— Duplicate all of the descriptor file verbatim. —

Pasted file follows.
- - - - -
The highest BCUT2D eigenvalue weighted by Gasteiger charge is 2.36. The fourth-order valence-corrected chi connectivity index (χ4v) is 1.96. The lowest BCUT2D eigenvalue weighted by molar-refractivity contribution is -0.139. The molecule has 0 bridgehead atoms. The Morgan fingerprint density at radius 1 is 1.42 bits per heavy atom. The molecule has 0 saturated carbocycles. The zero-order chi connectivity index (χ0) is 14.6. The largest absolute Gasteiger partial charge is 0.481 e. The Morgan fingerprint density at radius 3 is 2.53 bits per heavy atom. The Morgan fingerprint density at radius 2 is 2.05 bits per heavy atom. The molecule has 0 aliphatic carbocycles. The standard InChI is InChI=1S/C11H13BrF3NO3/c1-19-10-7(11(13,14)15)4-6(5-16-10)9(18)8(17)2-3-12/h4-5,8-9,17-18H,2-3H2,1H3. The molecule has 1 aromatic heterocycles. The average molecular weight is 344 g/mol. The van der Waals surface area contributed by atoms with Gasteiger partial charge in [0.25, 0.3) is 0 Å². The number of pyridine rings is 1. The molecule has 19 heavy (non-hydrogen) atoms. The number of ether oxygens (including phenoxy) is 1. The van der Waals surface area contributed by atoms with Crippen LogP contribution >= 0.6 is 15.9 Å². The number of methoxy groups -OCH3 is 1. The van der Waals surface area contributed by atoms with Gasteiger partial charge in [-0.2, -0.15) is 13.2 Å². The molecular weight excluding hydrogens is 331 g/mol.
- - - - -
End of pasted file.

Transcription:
The highest BCUT2D eigenvalue weighted by Gasteiger charge is 2.36. The fourth-order valence-corrected chi connectivity index (χ4v) is 1.96. The lowest BCUT2D eigenvalue weighted by molar-refractivity contribution is -0.139. The molecule has 0 bridgehead atoms. The Morgan fingerprint density at radius 1 is 1.42 bits per heavy atom. The molecule has 0 saturated carbocycles. The zero-order chi connectivity index (χ0) is 14.6. The largest absolute Gasteiger partial charge is 0.481 e. The Morgan fingerprint density at radius 3 is 2.53 bits per heavy atom. The Morgan fingerprint density at radius 2 is 2.05 bits per heavy atom. The molecule has 0 aliphatic carbocycles. The standard InChI is InChI=1S/C11H13BrF3NO3/c1-19-10-7(11(13,14)15)4-6(5-16-10)9(18)8(17)2-3-12/h4-5,8-9,17-18H,2-3H2,1H3. The molecule has 1 aromatic heterocycles. The average molecular weight is 344 g/mol. The van der Waals surface area contributed by atoms with Gasteiger partial charge in [0.25, 0.3) is 0 Å². The number of pyridine rings is 1. The molecule has 19 heavy (non-hydrogen) atoms. The number of ether oxygens (including phenoxy) is 1. The van der Waals surface area contributed by atoms with Crippen LogP contribution >= 0.6 is 15.9 Å². The number of methoxy groups -OCH3 is 1. The van der Waals surface area contributed by atoms with Gasteiger partial charge in [-0.2, -0.15) is 13.2 Å². The molecular weight excluding hydrogens is 331 g/mol.